We also demonstrated that fluorescence-negative iHeps, which were confirmed to be transgene-free iHeps, still exhibited hepatocyte function in spheroidal form comparable to that of transgene-integrated iHeps. Moreover, we showed that hepatic profile of transgene-free iHeps was maintained in the form of spheroid. Although the expression of Foxa3 decreased as expected after the exogenous expression was lost, Hnf4a did not show significant decrease. The persistent endogenous expression of Hnf4a is considered to be one of the reasons for maintaining hepatocyte function, because Hnf4a plays a central role for the maintenance of hepatocyte differentiation37,38.

It is also suspected that the reprogrammed cells that underwent gene removal and FCM processes were susceptible to a decrease of viability and acquired hepatocyte function, whereas the cell-cell interactions in the spheroidal iHeps supported the maintenance of viability and promotion of differentiation into hepatocytes39,40,41. Thus, 3D culture environments including spheroids are expected to contribute to the maintenance and maturation of iHeps as reported for MSCs, iPSCs, and ESCs42,43,44, which could be an interesting avenue for future research. Although the present study utilized a simple model with 2 reprogramming factors, other factor combinations can also be used in the piggyBac system to achieve iHeps with higher levels of hepatocyte functions; as many as 6 factors have been reported4 (HNF1A, HNF4A, HNF6, ATF5, PROX1, and CEBPA).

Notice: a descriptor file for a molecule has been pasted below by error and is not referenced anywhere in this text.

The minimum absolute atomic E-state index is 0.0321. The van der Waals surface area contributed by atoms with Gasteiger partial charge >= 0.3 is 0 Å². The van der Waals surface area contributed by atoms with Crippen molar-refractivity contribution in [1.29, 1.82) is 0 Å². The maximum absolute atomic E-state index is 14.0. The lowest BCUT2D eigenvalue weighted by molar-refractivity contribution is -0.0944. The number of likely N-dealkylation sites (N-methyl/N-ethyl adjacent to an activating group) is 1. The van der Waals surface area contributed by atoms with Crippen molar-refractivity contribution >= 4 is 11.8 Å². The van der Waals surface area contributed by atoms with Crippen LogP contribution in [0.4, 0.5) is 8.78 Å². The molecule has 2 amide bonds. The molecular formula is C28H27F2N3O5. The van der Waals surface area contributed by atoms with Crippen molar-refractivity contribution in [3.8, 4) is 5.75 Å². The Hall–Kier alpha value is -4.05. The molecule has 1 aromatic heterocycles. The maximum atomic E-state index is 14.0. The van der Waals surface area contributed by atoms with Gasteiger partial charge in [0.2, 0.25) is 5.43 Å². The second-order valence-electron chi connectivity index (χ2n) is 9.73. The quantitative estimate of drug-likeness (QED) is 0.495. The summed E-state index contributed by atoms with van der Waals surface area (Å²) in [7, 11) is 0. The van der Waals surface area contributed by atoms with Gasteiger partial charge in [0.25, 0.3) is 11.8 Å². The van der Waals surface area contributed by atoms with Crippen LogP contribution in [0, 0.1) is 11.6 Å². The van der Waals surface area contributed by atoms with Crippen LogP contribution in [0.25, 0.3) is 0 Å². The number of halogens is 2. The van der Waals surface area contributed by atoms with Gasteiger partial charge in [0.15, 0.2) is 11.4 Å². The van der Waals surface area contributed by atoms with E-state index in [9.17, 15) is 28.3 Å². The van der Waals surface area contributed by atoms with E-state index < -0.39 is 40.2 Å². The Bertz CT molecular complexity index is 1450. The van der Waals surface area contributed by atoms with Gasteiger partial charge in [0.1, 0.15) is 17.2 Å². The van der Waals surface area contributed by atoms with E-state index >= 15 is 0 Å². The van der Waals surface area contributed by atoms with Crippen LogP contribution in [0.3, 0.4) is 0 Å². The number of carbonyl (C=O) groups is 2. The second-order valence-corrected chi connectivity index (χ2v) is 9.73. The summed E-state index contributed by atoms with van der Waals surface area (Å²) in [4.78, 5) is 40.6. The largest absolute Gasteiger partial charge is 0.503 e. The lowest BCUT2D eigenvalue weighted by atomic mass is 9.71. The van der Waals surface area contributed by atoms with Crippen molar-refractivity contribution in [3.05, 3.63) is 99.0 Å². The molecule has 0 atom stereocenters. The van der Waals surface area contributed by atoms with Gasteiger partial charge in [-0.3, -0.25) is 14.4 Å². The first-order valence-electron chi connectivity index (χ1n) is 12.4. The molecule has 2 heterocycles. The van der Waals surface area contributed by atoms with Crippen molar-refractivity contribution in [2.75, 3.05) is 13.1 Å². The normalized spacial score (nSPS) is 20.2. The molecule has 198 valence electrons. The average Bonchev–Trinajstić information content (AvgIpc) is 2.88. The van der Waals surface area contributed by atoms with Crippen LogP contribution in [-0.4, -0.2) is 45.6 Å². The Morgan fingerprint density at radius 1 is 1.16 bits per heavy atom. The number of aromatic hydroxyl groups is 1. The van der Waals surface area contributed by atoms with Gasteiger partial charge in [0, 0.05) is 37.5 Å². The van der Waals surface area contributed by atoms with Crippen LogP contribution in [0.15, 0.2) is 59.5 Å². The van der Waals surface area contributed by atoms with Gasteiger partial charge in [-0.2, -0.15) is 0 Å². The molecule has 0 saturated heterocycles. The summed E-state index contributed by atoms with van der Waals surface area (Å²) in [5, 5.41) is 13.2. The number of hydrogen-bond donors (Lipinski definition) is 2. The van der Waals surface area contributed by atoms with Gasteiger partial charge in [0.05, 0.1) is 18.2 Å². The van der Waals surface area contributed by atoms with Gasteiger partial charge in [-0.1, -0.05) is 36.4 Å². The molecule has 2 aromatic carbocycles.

Because risk-reduced transgene-free iHeps are expected to be useful for achieving therapeutic effects against liver disorder, studies to transplant these iHeps into the liver disorder models are desirable. In general, a large number of cells are required for cell transplantation, but cells do not proliferate in spheroidal form, which makes it difficult for the present model to supply abundant iHeps for cell transplantation. To overcome this problem, exploration of culture conditions that support the proliferation of transgene-free iHeps while maintaining hepatocyte functions is necessary. For example, the above mentioned 3D culture environment could serve as an alternative to spheroids, and progress in cell culture techniques with small compounds or cytokines may further support such efforts.

In conclusion, we suggest that the piggyBac-mediated method is a novel and promising approach to generate non-viral, transgene-free iHeps. Further advancement in achieving higher function and optimal culture conditions will facilitate the application of iHeps for upcoming cell therapies against severe liver dysfunction.

Methods

Preparing MSCs

C57BL/6 mouse bone marrow-derived mesenchymal stem cells (MSCs), passage 6, were purchased from Cyagen Biosciences. MSCs were seeded and expanded on collagen 1-coated dishes (AGC TECHNO GLASS) in DMEM containing 10% FBS (Invitrogen) and 1% penicillin/streptomycin (Invitrogen). MSCs of passage 8–9 were used for experiments.